Speaking of Ghost Box, their choice of Christmas single might lead to suspicions the label has been hitting the cooking sherry a little early. A cover of Madonna’s 1987 chart smash ‘La Isla Bonita’ seems unlikely territory for these founding fathers of the haunted scene, but in the hands of prog-fuelled heavy rockers Large Plants, it becomes a darkly psychedelic masterpiece. And brilliant B-Side ‘Please Don’t Be There For Me’ is equally ‘eavy psych-rock, all twiddly guitars and folk harmonies. It’s out now as a deluxe gatefold 7” single. Equally invigorating is the fourth album on the label by Pye Corner Audio, the recording pseudonym of Belbury beatmaster Martin Jenkins. Entangled Roots is peppered with the sparse beats and spectral synths that have become his trademark, and is the perfect album for the turning of autumn into winter: an exploration of “mycorrhizal networks and human attempts to listen in and communicate”. Mists and mellow fruitfulness abound at ghostbox.co.uk.
Meanwhile, two men with an insatiable desire to ferret have been as busy as ever. Jonny Trunk has spent the year celebrating 25 years of Trunk Records (and the anniversary compilation Do What You Love is a glorious mish-mash of vintage electronica, porn soundtracks and, erm… Mike and Bernie Winters), and has an exciting Christmas 7” lined up: Roger Webb’s groovy theme to the early 1970s ITV anthology series Shadows Of Fear. Head to trunkrecords.com. And Alan Gubby’s Buried Treasure label marks its eighth birthday with Octocorallia, a fabulously varied collection of rarities and unreleased tracks from the cream of electronic experimentalists – including Drew Mulholland, Howlround, and Alan’s own dark, psych-tinged outfit Revbjedle. And he promises a busy 2022 schedule, including an omnibus edition of his graphic novel series The Delaware Road, a darkly twisting tale of radiophonic occultism. Best keep an eye on buriedtreasure.bandcamp.com.
And if anyone fancies a breath of fresh air (or, indeed, an unsettling lungful of fetid air from some desolate vista) over the festive period, then surely a trip to St Barbe Museum and Gallery in Hampshire is in order? It’s playing host to Unsettling Landscapes, an expansive collection of artwork inspired by the more disquieting aspects of the English countryside. Subtitled The Art of the Eerie, it gently guides visitors through almost a century of pastoral unease, from the twisted, post-war paintings of Paul Nash and Edward Burra to the 21st century illustrations of Stanley Donwood and Julian House. It has been curated by Steve Marshall, Gill Clarke and – in something of a coup – best-selling writer Robert Macfarlane.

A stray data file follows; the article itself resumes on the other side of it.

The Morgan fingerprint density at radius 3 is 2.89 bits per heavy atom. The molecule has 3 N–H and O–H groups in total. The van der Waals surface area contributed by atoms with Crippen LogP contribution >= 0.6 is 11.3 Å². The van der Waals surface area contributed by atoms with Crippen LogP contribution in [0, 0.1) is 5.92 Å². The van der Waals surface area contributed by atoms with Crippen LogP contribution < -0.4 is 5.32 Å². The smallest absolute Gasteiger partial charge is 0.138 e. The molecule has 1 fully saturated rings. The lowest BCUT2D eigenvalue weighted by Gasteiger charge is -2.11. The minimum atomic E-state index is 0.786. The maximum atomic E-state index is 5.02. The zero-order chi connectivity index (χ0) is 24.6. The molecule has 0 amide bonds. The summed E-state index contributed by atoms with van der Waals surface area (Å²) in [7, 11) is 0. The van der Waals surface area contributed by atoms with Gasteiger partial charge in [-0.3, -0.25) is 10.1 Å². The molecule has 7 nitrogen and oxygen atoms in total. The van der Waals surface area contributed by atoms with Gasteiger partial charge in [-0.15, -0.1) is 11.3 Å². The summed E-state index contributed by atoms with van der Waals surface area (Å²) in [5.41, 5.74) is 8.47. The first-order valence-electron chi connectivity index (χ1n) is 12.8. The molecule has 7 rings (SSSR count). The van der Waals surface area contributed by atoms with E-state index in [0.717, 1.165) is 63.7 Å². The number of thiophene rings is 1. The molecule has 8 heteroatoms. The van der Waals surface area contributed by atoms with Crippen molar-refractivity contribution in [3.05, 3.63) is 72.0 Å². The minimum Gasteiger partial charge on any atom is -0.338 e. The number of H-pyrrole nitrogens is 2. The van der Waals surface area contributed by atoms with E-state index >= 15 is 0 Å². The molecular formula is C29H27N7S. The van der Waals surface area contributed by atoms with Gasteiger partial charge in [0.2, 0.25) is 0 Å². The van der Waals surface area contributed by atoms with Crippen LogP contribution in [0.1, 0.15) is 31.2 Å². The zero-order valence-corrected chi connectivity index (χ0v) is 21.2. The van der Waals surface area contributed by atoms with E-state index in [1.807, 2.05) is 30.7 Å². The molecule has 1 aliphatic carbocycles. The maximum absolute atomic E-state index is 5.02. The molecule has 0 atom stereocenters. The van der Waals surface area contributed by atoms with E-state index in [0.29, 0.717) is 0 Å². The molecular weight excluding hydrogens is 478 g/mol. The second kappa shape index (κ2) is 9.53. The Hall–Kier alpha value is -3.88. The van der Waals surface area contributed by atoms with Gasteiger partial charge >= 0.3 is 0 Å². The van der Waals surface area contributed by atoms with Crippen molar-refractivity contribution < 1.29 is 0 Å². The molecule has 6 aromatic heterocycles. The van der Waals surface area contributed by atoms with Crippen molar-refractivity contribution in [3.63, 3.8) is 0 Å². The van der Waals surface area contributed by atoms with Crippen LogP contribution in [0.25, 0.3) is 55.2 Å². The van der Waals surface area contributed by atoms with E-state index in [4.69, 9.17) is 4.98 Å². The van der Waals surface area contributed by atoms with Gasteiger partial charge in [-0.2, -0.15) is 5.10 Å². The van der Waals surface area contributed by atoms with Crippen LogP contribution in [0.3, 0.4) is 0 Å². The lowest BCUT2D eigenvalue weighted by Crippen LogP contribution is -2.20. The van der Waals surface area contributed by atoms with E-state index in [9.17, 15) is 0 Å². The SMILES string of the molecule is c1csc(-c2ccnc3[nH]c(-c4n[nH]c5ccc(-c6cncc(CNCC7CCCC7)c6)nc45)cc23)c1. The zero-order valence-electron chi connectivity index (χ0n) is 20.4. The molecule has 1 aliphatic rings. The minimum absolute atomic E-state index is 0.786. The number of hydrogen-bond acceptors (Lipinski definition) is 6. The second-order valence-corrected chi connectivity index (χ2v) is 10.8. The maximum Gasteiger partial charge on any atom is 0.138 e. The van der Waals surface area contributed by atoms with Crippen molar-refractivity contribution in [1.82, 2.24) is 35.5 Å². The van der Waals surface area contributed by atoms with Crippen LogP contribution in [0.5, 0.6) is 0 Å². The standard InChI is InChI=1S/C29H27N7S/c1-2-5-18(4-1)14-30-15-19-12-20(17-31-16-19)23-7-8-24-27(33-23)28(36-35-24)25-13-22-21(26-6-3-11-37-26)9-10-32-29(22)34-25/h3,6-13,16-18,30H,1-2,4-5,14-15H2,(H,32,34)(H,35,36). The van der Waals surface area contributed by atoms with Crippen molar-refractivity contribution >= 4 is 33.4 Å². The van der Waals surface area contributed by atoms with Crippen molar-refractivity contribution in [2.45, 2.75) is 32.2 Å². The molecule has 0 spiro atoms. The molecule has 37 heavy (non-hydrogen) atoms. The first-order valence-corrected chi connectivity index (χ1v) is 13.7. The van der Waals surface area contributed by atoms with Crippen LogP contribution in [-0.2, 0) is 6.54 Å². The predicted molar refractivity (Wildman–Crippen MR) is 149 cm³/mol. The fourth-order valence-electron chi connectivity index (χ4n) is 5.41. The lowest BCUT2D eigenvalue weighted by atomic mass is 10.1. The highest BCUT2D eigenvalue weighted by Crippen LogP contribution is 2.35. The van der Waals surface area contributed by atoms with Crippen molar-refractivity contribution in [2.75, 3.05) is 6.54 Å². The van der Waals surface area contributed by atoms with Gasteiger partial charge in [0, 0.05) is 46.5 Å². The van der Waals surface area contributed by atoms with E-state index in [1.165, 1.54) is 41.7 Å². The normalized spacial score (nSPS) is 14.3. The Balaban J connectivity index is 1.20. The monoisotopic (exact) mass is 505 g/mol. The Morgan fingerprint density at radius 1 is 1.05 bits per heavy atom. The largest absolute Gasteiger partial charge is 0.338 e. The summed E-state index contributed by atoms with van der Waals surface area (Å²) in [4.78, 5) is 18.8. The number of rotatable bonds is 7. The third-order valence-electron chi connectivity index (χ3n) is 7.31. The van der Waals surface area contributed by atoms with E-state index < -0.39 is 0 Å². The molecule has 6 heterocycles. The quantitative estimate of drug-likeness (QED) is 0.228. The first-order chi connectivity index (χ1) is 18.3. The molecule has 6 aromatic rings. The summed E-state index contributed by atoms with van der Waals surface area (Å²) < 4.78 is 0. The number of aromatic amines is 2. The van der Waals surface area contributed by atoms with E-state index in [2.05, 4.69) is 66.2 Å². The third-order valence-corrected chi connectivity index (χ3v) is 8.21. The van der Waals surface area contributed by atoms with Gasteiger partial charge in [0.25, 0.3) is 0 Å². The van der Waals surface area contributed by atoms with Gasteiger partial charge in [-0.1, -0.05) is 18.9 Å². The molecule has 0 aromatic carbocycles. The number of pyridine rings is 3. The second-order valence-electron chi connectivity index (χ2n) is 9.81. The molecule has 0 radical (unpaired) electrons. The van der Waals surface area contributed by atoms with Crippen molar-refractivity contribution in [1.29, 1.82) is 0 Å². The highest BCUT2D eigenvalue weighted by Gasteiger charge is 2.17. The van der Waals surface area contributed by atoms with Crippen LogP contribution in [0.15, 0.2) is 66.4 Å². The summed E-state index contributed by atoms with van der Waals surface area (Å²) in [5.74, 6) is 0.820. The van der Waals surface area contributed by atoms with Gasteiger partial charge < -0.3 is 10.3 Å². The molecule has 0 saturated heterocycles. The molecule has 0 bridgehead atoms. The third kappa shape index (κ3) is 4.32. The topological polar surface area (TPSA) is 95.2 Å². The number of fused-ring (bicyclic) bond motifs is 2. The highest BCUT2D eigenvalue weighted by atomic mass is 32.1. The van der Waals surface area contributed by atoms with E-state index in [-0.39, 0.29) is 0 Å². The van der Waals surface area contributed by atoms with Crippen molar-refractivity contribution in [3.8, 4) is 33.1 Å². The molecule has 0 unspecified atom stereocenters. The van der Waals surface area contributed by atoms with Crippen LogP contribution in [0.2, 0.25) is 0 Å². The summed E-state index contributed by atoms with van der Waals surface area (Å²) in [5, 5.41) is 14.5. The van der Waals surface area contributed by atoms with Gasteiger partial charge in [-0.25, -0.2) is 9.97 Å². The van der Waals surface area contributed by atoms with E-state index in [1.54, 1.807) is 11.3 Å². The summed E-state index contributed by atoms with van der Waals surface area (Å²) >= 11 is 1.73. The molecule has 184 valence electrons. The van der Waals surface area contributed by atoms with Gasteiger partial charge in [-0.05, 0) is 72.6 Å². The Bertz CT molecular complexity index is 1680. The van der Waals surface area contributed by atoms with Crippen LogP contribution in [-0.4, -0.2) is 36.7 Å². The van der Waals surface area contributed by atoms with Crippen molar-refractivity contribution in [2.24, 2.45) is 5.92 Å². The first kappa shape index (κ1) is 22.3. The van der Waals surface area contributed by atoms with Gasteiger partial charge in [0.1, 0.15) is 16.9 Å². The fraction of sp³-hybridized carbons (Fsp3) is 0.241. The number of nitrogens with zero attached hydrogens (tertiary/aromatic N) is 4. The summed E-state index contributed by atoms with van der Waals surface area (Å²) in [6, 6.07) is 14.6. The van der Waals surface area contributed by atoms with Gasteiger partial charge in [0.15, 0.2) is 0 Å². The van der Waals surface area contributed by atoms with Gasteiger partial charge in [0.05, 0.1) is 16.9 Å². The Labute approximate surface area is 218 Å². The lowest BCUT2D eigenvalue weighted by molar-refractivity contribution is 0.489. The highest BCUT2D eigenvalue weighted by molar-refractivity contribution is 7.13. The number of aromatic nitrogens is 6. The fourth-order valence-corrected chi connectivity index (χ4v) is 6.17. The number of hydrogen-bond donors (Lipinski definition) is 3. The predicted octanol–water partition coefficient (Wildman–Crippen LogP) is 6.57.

“We split the exhibition into four themes,” explains Steve. “Firstly, ‘Absence/Presence’. Which goes back to the writings of Mark Fisher: his idea that we feel the eerie when something is present that shouldn’t be, or when something should be present but is missing. Secondly, ‘Unquiet Nature’: the idea that nature isn’t always comforting, it can also be threatening. There’s an Edward Burra picture in the exhibition where all the twigs look like claws that might reach out and trap you…”
“Then there’s ‘Ancient Landscapes’. Places like Stonehenge and Avebury are amazing places that have a real presence, and we still don’t really know what went on there. And the last theme, ‘The Dying of the Light’, is just about atmosphere: how light, and even the time of day, can make something seem eerie.”
The exhibition runs until 8th January 2022, and a sumptuous hardback catalogue is also available. Find out more at stbarbe-museum.org.uk, and it might be best to pack your wellies.